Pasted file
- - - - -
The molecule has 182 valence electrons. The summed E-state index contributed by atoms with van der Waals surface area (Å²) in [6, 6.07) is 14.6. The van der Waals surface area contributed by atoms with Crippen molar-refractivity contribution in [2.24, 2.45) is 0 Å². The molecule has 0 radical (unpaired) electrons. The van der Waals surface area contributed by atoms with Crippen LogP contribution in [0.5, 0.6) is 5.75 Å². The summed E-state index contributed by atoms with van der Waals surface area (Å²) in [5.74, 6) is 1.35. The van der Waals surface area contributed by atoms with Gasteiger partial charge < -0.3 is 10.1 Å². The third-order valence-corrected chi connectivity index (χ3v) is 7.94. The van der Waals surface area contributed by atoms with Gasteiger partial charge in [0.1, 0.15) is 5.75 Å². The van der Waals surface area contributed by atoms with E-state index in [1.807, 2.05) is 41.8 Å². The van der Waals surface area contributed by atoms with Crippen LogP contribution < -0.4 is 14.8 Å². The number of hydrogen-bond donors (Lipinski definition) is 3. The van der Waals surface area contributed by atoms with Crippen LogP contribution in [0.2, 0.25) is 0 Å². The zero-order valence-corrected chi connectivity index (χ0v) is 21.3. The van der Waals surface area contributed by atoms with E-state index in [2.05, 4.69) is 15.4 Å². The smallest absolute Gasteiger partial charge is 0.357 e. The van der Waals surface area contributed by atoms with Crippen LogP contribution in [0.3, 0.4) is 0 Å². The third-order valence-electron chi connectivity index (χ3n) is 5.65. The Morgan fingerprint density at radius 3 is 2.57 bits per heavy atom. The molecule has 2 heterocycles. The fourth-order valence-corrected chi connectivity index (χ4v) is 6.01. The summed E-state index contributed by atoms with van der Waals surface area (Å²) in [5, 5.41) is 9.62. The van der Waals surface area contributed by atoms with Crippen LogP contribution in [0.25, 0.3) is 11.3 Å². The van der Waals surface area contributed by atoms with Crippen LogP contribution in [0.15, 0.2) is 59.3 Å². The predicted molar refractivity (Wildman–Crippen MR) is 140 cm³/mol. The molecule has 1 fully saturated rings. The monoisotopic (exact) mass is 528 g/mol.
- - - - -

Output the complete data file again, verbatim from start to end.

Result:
The molecule has 182 valence electrons. The summed E-state index contributed by atoms with van der Waals surface area (Å²) in [6, 6.07) is 14.6. The van der Waals surface area contributed by atoms with Crippen molar-refractivity contribution in [2.24, 2.45) is 0 Å². The molecule has 0 radical (unpaired) electrons. The van der Waals surface area contributed by atoms with Crippen LogP contribution in [0.5, 0.6) is 5.75 Å². The summed E-state index contributed by atoms with van der Waals surface area (Å²) in [5.74, 6) is 1.35. The van der Waals surface area contributed by atoms with Gasteiger partial charge < -0.3 is 10.1 Å². The third-order valence-corrected chi connectivity index (χ3v) is 7.94. The van der Waals surface area contributed by atoms with Gasteiger partial charge in [0.1, 0.15) is 5.75 Å². The van der Waals surface area contributed by atoms with E-state index in [1.807, 2.05) is 41.8 Å². The van der Waals surface area contributed by atoms with Crippen LogP contribution < -0.4 is 14.8 Å². The number of hydrogen-bond donors (Lipinski definition) is 3. The van der Waals surface area contributed by atoms with Crippen LogP contribution in [0.2, 0.25) is 0 Å². The zero-order valence-corrected chi connectivity index (χ0v) is 21.3. The van der Waals surface area contributed by atoms with E-state index in [2.05, 4.69) is 15.4 Å². The smallest absolute Gasteiger partial charge is 0.357 e. The van der Waals surface area contributed by atoms with Crippen LogP contribution in [0.3, 0.4) is 0 Å². The third-order valence-electron chi connectivity index (χ3n) is 5.65. The Morgan fingerprint density at radius 3 is 2.57 bits per heavy atom. The molecule has 2 heterocycles. The fourth-order valence-corrected chi connectivity index (χ4v) is 6.01. The summed E-state index contributed by atoms with van der Waals surface area (Å²) in [5, 5.41) is 9.62. The van der Waals surface area contributed by atoms with Crippen LogP contribution in [0.25, 0.3) is 11.3 Å². The van der Waals surface area contributed by atoms with Crippen LogP contribution in [0.15, 0.2) is 59.3 Å². The predicted molar refractivity (Wildman–Crippen MR) is 140 cm³/mol. The molecule has 1 fully saturated rings. The monoisotopic (exact) mass is 528 g/mol.